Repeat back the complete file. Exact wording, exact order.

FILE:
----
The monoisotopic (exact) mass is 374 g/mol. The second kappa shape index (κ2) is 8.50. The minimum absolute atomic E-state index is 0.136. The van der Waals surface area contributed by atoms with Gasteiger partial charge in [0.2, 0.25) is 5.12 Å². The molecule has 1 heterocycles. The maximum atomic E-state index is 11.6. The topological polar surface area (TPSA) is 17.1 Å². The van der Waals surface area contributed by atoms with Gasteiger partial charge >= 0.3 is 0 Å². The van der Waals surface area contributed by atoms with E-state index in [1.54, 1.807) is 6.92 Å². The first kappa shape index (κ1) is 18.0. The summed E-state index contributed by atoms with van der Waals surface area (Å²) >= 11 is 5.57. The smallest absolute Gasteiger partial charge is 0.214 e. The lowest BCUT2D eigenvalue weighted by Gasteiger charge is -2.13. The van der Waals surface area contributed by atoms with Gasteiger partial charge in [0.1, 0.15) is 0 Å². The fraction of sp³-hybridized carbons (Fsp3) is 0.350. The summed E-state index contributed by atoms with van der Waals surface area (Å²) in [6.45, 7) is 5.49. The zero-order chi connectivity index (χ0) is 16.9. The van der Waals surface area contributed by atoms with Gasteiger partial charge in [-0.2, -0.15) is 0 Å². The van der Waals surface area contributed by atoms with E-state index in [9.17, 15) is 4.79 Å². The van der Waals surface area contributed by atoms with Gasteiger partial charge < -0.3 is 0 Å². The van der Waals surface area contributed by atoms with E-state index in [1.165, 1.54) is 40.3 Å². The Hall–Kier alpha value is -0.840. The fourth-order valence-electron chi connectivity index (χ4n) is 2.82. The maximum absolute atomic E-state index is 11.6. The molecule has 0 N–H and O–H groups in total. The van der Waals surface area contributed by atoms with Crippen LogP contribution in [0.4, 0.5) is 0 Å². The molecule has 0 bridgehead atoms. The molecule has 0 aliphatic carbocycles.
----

The monoisotopic (exact) mass is 374 g/mol. The second kappa shape index (κ2) is 8.50. The minimum absolute atomic E-state index is 0.136. The van der Waals surface area contributed by atoms with Gasteiger partial charge in [0.2, 0.25) is 5.12 Å². The molecule has 1 heterocycles. The maximum atomic E-state index is 11.6. The topological polar surface area (TPSA) is 17.1 Å². The van der Waals surface area contributed by atoms with Gasteiger partial charge >= 0.3 is 0 Å². The van der Waals surface area contributed by atoms with E-state index in [1.54, 1.807) is 6.92 Å². The first kappa shape index (κ1) is 18.0. The summed E-state index contributed by atoms with van der Waals surface area (Å²) >= 11 is 5.57. The smallest absolute Gasteiger partial charge is 0.214 e. The lowest BCUT2D eigenvalue weighted by Gasteiger charge is -2.13. The van der Waals surface area contributed by atoms with Gasteiger partial charge in [0.1, 0.15) is 0 Å². The fraction of sp³-hybridized carbons (Fsp3) is 0.350. The summed E-state index contributed by atoms with van der Waals surface area (Å²) in [6.45, 7) is 5.49. The zero-order chi connectivity index (χ0) is 16.9. The van der Waals surface area contributed by atoms with Gasteiger partial charge in [-0.2, -0.15) is 0 Å². The van der Waals surface area contributed by atoms with E-state index in [9.17, 15) is 4.79 Å². The van der Waals surface area contributed by atoms with Gasteiger partial charge < -0.3 is 0 Å². The van der Waals surface area contributed by atoms with E-state index in [1.165, 1.54) is 40.3 Å². The Hall–Kier alpha value is -0.840. The fourth-order valence-electron chi connectivity index (χ4n) is 2.82. The maximum absolute atomic E-state index is 11.6. The molecule has 0 N–H and O–H groups in total. The van der Waals surface area contributed by atoms with Crippen LogP contribution in [0.4, 0.5) is 0 Å². The molecule has 0 bridgehead atoms. The molecule has 0 aliphatic carbocycles.